Luling, Texas - Small Town, Big Fitness
Nestled along the San Marcos River and home to the annual Watermelon Thump is the small town of Luling, Texas. Once known as the "Toughest Town in Texas," Luling is also known for its mouth-watering BBQ, Texas' first inland paddling trail, and the annual "Luling Dry Tri," a triathlon that includes running, cycling, and paddling stages.
The Luling Dry Tri, which serves as a fundraiser for the community, exemplifies a community coming together and pursuing a life of health and fitness.
Veteran triathlete David Sing competed in the most recent Luling Dry Tri and shared his experience with GoFamz!:
"Short run, long kayak!"
The email from my buddy Karl was short, “Dry Tri” in the subject line and a link to the race website in the body of the message. I clicked the link and read about the race, a bike-run-kayak event in the nearby town of Luling, TX. “Looks good” I replied, “short run, long kayak! “
Karl and I have been doing triathlons since the 1980’s. We’ve completed over 400 races between us, from the smallest sprint tri’s to the Hawaii Ironman. In the last few years, I’ve tried to do more races that break the usual swim-bike-run mold, and the Luling Dry Tri, with a 12 mile bike, 3.24 mile run, and 6 mile paddle, looked perfect. I especially like doing the smaller community sponsored races, where an entire town gets together to hold the event as a local fund raiser, a far cry from the mega-sized corporate events which now dominate the triathlon scene.
Early Sunday morning, September 8th, we drive into Luling for the race. We drop the boats at the run-paddle transition area a few miles outside of town, and drive back into town to drop our cars near the finish at the Zedler Mill park. Then we bike up to the start area in downtown Luling with the rest of our race gear. The start line is outside the large covered “Watermelon Thump” pavilion which also serves as the bike-run transition area. There isn’t a cloud in the sky, so the shade in the transition area will be appreciated as the run out to the river is going to be hot.
The atmosphere is electric as the race start nears. The crowd cheers as the National Anthem is played, and then everyone helps count down the last few seconds to the bike start. It’s a bit unusual for a triathlon to start with the bike, mainly due to concerns about drafting and safety, so I’m a bit worried when the gun sounds. We head out and within a minute Karl and I are part of a small group at the front, with a few riders attempting to break free. They are reeled back to the group within seconds. Eventually I attack over a small rise a few miles out of town, and manage to escape of the pack. Karl hangs back, nobody crosses the gap, and I settle into a sustainable race pace.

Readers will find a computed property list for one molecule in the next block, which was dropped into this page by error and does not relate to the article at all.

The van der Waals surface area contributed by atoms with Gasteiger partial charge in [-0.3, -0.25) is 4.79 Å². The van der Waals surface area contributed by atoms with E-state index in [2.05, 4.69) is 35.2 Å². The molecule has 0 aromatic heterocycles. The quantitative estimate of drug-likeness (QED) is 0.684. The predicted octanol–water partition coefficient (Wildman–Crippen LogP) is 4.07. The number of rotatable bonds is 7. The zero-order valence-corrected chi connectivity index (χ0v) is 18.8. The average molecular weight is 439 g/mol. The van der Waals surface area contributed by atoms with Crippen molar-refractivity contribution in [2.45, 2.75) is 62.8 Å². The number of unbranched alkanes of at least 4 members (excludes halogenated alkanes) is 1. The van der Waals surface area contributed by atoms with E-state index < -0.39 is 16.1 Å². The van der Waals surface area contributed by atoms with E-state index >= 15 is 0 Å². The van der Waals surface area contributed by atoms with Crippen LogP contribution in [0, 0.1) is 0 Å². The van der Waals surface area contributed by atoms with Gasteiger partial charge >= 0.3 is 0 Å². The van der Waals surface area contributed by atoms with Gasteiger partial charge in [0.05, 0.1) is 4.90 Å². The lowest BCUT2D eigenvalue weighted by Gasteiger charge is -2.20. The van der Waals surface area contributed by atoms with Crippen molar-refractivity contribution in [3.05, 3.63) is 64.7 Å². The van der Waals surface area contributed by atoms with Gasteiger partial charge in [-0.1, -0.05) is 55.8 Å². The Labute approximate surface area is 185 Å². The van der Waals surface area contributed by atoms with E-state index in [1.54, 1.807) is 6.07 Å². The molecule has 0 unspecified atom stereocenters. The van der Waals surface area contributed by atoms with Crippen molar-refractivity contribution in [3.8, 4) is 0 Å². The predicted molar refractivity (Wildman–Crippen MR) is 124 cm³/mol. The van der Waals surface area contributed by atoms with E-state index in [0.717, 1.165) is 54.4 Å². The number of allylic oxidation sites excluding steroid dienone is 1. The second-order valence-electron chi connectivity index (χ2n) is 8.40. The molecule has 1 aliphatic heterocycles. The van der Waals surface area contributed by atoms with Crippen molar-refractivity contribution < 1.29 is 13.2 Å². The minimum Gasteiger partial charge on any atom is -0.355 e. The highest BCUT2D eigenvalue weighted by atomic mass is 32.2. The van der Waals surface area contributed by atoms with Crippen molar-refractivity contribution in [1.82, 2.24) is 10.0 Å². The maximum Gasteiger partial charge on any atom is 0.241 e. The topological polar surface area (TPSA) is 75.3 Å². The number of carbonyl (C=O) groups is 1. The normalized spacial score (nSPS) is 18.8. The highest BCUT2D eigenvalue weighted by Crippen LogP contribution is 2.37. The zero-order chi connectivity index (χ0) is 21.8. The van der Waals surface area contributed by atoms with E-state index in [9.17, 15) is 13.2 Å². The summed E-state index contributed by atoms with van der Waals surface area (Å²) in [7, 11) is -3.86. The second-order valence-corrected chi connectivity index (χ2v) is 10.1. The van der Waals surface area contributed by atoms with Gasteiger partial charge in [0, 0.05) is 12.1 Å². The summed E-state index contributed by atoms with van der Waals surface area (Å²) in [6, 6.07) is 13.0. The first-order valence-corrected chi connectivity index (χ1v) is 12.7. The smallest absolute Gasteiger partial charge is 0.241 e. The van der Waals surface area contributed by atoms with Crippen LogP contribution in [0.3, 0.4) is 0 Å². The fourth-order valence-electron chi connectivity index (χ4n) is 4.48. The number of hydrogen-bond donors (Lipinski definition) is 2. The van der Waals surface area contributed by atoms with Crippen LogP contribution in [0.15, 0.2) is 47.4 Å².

Eventually I’m able to get out of sight of the chasing group. As we head back into town there is a couple-hundred-yard stretch of rough road, which makes for some shaky moments for me, and as I later find, gives Karl to a flat tire dropping him out of second place on the bike.
The announcer calls out my name as I hop off the bike, first into transition. With a quick change of shoes I’m out on the run, with my trademark "chicken hat" complete with red comb and yellow bill. Triathletes can be way too serious about the sport; the chicken hat is my way of trying to lighten things up.
A little more than half way on the run two other runners pass me, but I keep them in sight as we enter the second transition area at the river.
I grab the bow of my kayak and a volunteer helps me at the stern as we hustle down the river. My boat is a downriver racing kayak, much faster than a recreational sit on top kayak, but a bit slower than the high performance boats which some other racers have. However, it is more stable in the water. Within a mile I’m able to pass the two kayaks in front of me and begin to consider the possibility that I could pull off an overall win. Reality arrives a couple miles later when a fast stroking paddler passes me like I’m standing still. There are a few real canoe racers in the field, and eventually two more of them pass me before the finish.
After a little over an hour on the river I can hear the announcer and see the finish on the end of a boat ramp. My legs are wobbly as I get out of the boat, drag it out of the water, and trot through the finish chute. My overall time is about two hours and three minutes, 4th overall and about ten minutes behind the winner. The top three guys are all veterans of events like the 200+ mile Texas Water Safari, so there is no shame in getting passed on the river. I know I gave it all I had. Karl comes in about twenty minutes later, 9th solo finisher, paddling a heavy recreational kayak.
Now the best part of any event: post-race guilt-free eating and drinking. The festivities are held at the historic Zedler Mill, with a BBQ plate lunch and drinks, all served up by volunteers and benefiting various groups such as the Fire and Police departments and Luling HS Cross Country team. My wife, who cycled down from Austin, joins me and there lots of kids and families, as we sit together retelling race stories. There is some good natured ribbing between the Fire and Police department participants at the awards ceremony. We thank the volunteers, get our picture taken with the Chief of Police, and eventually pack up the kayaks to take them home.
It was a fun event, smoothly run with great community support. We’re looking forward to next year’s edition of the Luling Dry Tri!
For more information about the Luling Dry and to register for the next event, visit the Luling Dry Tri website.